Carly Stein: The second piece of advice I would share is, and this is something as you're building your business you have a lot a people coming to you with this rockstar employee or this amazing agency that's going to change the game and things are always pitched to you as the superstar situation that's going to take you to the next level. And the really important thing to know is that nobody is going to be your MVP, no one's going to be your saving grace, it's all you.
Melinda Wittstock: Mm-hmm (affirmative).
Carly Stein: There are definitely incredible people and companies that can support your success, but you should never be looking at anything as a game changer or having the mentality that “when we have more money we'll be able to do this which will take us here”, it's all you. And you have to be completely self-reliant and look at everything as a beautiful addition.
Melinda Wittstock: Mm-hmm (affirmative). That's beautifully said, too. My goodness. Okay, so number three?
Carly Stein: Number three is there is absolutely no better way to build confidence than doing the things you're bad at over and over again. So I mentioned at the start of this business … yeah, I have lived this and I continue to, but at the start of this business, it was just me. I had absolutely no idea what I was doing and I don't have some innate skill set that allows me to pick the things that I was doing up. I just kept doing them. And I sucked at the start and I was super insecure about it and very aware of my shortcomings. But as I continued to push through them, not only did I gain the hard skills, but I gained this confidence that has kind of carried me. It's just this awareness of the fact that I can jump in to anything and pivot in any direction and I will be okay. And that's really the confidence that you need in a start up.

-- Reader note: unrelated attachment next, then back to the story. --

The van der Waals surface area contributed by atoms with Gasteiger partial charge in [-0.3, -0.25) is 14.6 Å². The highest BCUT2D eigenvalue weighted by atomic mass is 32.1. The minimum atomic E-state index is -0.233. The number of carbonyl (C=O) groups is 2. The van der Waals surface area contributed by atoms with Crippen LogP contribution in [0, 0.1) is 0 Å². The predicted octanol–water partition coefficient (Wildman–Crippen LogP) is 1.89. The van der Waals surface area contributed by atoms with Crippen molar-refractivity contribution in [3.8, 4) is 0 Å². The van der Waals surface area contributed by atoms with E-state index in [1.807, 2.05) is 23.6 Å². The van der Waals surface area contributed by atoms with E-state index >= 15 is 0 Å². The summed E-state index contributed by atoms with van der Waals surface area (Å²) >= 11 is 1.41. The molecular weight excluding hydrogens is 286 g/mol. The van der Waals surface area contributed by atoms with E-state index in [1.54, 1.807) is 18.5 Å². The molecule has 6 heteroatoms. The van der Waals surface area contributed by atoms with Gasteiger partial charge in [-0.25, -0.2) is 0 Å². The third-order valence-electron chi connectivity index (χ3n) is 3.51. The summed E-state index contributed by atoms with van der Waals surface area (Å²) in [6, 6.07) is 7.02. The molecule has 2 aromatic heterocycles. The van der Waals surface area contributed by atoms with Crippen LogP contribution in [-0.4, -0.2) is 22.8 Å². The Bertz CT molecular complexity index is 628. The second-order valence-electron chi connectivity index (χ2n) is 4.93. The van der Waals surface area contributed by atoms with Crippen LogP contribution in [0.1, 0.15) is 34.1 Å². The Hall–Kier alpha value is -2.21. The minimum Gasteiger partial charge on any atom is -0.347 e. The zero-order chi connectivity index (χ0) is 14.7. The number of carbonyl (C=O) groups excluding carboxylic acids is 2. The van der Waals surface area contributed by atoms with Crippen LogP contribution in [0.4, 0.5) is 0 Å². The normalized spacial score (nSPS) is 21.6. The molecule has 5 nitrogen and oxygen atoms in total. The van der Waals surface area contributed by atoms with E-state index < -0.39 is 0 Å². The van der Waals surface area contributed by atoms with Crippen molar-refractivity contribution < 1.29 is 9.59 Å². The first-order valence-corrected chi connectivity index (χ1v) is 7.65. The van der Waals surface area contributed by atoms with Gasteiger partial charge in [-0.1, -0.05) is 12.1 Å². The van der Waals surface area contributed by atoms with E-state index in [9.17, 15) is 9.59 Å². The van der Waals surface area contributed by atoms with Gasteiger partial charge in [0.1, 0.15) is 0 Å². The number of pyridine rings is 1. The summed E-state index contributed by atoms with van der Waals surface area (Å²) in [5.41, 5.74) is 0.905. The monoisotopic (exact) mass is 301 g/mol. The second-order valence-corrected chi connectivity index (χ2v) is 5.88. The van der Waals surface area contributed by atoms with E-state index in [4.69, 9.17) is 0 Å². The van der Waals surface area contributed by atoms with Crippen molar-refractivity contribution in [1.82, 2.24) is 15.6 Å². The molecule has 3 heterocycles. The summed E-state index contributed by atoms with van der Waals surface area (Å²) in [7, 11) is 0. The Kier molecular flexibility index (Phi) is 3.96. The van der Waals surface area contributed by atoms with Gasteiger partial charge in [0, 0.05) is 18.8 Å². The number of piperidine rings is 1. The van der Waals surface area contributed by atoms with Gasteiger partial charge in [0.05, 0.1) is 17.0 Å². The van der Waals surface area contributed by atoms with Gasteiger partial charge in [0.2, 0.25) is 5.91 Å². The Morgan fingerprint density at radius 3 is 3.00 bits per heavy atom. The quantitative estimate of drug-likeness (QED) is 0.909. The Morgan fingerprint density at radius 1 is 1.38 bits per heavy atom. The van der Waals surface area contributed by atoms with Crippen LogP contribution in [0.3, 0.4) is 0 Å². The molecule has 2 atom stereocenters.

Melinda Wittstock: Mm-hmm (affirmative). That's wonderful. So how can people find you and learn about your amazing company and take advantage of a really generous offer that you've given us today?
Carly Stein: Yeah. So you can find us at Beekeepers Natural dot com. We also are on Facebook, Instagram, everything and Instagram is Beekeepers underscore Naturals. And we have, if you're interested in health information, in learning more about the sustainability side and learning about the impact the bees have on our environment we have all kinds of information on our blog, on our Instagram. If you care to really go deep, we have an amazing news letter that gives tons of health information and some really great deals. And yeah, that's really where you can find us.
Melinda Wittstock: Mm-hmm (affirmative). Wonderful. Thank you so much for putting on your wings and flying with us today.
Carly Stein: Thank you.